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World’s 10 Biggest Grid-Scale Batteries

The shelf life of a watt, the basic unit for measuring electric power, is short – very, very short.

Electricity travels about 186,000 miles per second. As a result, it must be used more or less at the same time it is generated – unless it can be stored.

The challenges of matching supply and demand in real time have become significantly more complex with the increased deployment of intermittent or variable resources like wind power or solar photovoltaics on the electric grid.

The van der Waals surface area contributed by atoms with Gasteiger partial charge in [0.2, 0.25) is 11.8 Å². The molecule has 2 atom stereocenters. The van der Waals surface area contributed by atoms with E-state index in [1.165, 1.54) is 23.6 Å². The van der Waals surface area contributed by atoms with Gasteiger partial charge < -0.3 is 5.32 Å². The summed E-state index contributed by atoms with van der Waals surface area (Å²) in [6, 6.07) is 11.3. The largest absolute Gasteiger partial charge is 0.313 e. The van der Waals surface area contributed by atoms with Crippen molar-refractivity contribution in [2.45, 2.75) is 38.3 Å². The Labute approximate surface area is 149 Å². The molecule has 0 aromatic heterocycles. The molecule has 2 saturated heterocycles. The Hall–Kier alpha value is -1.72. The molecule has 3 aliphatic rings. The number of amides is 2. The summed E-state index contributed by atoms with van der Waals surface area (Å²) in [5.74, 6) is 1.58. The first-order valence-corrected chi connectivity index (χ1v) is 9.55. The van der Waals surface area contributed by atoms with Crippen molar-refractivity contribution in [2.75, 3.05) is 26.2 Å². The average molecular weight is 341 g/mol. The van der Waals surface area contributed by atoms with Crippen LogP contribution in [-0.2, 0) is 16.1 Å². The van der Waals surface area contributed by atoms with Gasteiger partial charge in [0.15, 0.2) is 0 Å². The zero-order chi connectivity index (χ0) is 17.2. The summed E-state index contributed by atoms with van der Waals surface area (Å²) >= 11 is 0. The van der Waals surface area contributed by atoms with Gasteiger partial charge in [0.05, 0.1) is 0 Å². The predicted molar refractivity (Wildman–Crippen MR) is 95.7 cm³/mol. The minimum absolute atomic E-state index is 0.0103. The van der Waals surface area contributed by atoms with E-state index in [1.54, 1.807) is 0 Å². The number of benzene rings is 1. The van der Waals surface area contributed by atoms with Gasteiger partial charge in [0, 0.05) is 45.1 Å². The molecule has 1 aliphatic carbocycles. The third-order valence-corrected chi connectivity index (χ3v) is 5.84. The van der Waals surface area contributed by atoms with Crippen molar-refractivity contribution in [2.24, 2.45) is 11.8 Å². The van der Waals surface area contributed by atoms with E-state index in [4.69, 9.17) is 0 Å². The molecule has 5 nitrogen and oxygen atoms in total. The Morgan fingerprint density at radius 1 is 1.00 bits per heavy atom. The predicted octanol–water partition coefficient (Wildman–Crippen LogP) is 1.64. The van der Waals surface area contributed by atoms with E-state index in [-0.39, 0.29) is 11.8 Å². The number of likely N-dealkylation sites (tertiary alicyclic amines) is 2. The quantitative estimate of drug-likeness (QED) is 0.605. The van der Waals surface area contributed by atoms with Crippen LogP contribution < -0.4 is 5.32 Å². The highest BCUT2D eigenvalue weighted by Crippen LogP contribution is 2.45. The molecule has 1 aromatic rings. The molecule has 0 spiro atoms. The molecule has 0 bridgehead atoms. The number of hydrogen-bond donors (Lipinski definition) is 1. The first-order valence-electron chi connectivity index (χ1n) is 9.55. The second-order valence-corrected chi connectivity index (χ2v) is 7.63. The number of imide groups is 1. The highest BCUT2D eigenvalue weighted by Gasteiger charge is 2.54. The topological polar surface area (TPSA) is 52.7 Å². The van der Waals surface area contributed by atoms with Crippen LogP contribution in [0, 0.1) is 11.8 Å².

The vast majority of grid-scale energy storage projects are mechanical systems, especially pumped-hydro storage systems. In 2009, the world boasted more than 100 gigawatts of pumped-hydro storage capacity, including more than 20 gigawatts of capacity in the United States.

To put this in perspective, a 100 watt light bulb consumes one hundred watts of power when turned on. If kept on for an hour, this light bulb would consume a total of 100 watt-hours of energy. A kilowatt (kW) is one thousand watts. A megawatt (MW) is one million watts and a gigawatt is one billion watts, or 1,000 megawatts.

Unlike mechanical systems, electrochemical energy storage systems, or batteries, have proven to be more challenging to commercialize.

All things considered, the world’s biggest batteries do not seem especially big.


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